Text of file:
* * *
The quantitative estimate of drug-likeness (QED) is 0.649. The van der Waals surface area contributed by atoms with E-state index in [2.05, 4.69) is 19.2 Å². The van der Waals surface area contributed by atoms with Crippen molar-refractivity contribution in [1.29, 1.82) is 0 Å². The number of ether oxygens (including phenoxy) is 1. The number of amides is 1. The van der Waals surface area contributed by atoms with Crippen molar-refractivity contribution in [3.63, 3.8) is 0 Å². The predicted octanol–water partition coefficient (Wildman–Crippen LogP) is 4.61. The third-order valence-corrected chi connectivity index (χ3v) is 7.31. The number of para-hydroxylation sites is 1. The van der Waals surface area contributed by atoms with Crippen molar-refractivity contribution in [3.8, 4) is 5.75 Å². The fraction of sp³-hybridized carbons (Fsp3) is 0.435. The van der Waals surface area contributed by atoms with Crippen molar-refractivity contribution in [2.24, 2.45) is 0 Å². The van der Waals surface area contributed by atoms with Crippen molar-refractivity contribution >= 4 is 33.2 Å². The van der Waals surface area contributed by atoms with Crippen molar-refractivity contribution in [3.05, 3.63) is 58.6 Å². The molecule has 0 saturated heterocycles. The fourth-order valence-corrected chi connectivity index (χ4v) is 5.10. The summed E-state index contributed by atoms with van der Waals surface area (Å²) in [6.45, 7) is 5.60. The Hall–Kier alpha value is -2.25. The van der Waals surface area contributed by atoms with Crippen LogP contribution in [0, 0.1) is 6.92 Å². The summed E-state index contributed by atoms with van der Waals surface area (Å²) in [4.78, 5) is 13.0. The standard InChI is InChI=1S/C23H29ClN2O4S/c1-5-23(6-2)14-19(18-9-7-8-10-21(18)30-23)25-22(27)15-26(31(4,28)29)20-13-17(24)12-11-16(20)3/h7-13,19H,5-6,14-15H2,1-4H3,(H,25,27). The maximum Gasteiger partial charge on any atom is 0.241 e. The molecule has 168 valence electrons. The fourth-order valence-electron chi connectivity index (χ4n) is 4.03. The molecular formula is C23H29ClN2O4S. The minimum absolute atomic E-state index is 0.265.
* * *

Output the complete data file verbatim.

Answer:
The quantitative estimate of drug-likeness (QED) is 0.649. The van der Waals surface area contributed by atoms with E-state index in [2.05, 4.69) is 19.2 Å². The van der Waals surface area contributed by atoms with Crippen molar-refractivity contribution in [1.29, 1.82) is 0 Å². The number of ether oxygens (including phenoxy) is 1. The number of amides is 1. The van der Waals surface area contributed by atoms with Crippen molar-refractivity contribution in [3.63, 3.8) is 0 Å². The predicted octanol–water partition coefficient (Wildman–Crippen LogP) is 4.61. The third-order valence-corrected chi connectivity index (χ3v) is 7.31. The number of para-hydroxylation sites is 1. The van der Waals surface area contributed by atoms with Crippen molar-refractivity contribution in [3.8, 4) is 5.75 Å². The fraction of sp³-hybridized carbons (Fsp3) is 0.435. The van der Waals surface area contributed by atoms with Crippen molar-refractivity contribution in [2.24, 2.45) is 0 Å². The van der Waals surface area contributed by atoms with Crippen molar-refractivity contribution >= 4 is 33.2 Å². The van der Waals surface area contributed by atoms with Crippen molar-refractivity contribution in [3.05, 3.63) is 58.6 Å². The molecule has 0 saturated heterocycles. The fourth-order valence-corrected chi connectivity index (χ4v) is 5.10. The summed E-state index contributed by atoms with van der Waals surface area (Å²) in [6.45, 7) is 5.60. The Hall–Kier alpha value is -2.25. The van der Waals surface area contributed by atoms with Crippen LogP contribution in [0, 0.1) is 6.92 Å². The summed E-state index contributed by atoms with van der Waals surface area (Å²) in [4.78, 5) is 13.0. The standard InChI is InChI=1S/C23H29ClN2O4S/c1-5-23(6-2)14-19(18-9-7-8-10-21(18)30-23)25-22(27)15-26(31(4,28)29)20-13-17(24)12-11-16(20)3/h7-13,19H,5-6,14-15H2,1-4H3,(H,25,27). The maximum Gasteiger partial charge on any atom is 0.241 e. The molecule has 168 valence electrons. The fourth-order valence-electron chi connectivity index (χ4n) is 4.03. The molecular formula is C23H29ClN2O4S. The minimum absolute atomic E-state index is 0.265.